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Tuesday, March 10, 2015

Five Common Mistakes Made When Starting a Classroom Blog

This afternoon Sue Waters and I revived a presentation on blogging that we gave together six years ago at ISTE (formerly NECC). One aspect of our presentation was to share some of the mistakes that we frequently see people make when starting classroom blogs. I made all of these mistakes myself when I started blogging with students nine years ago.

1. Making it optional:
If you make it optional for students and parents to visit the classroom blog, they'll generally opt not to view it.

2. Inconsistency:
It is better to post once a week on the same day than it is to post three posts in one week and two the next and four the following week.

3. Lack of purpose:
I often hear people say, "I don't know what we should blog about." Without a defined purpose for a blog it is hard to come with ideas for individual blog posts. If you identify a purpose, "weekly reflections on learning" is a good purpose, you will find it easier to come up with topics for individual blog posts.

4.  Running before walking or biting off more than we can chew:
Set realistic goals for your first semester of blogging. Big goals are great, but balance them with smaller goals like "posting once per week for a month" to give you and your students a sense of accomplishment.

5. Creating too many blogs too soon:
Sue sees this one more than I do because she is an administrator for Edublogs who responds to users help requests. The problem here is that teachers set-up many blogs either for themselves or their students without being able or ready to manage all of them.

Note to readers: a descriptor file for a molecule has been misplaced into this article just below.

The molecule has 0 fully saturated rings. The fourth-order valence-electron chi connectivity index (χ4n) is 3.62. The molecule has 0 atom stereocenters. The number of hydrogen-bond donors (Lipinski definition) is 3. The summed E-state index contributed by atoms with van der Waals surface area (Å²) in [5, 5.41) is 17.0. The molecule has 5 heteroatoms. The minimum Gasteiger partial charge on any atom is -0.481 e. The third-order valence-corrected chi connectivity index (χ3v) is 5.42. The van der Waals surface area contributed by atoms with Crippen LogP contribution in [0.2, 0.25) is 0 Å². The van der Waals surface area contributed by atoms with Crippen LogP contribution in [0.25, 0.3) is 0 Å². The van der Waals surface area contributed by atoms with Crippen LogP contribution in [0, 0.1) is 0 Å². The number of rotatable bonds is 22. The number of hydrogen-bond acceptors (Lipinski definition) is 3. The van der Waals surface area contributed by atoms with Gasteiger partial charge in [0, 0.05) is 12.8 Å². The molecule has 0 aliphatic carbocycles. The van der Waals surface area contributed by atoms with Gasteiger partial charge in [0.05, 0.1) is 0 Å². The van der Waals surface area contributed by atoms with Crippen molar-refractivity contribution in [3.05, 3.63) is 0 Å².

I'll be covering these topics and many more in my upcoming webinar series Blogs & Social Media for Teachers and School Leaders.

An Important Lesson Learned About TodaysMeet

This morning I gave a keynote presentation at the Future Schools Expo. As I often do, I created a TodaysMeet room for people to share thoughts in response to some of the prompts that I give during my keynote. At some point during my keynote the link to the TodaysMeet room was shared on Twitter. That Tweet gave more visibility to the TodaysMeet room which led to spammers posting very inappropriate comments in the room.

Mistakes and Lessons
This morning I did not required registration in order to use my TodaysMeet room. I left it open because I wanted to make it as easy as possible for audience members to join. And I trusted that everyone in the audience would use the TodaysMeet room appropriately. I didn't plan on spammers because that had never been a problem over the last three years of using TodaysMeet during my keynotes.

In the future I will either require registration to join the conversation or just use Twitter and a hashtag for my backchannel. The downside to both of those options is that they create barriers to participation.

In a classroom setting I will always enable moderation on TodaysMeet and require registration.

What if Minecraft Goes the Way of Second Life?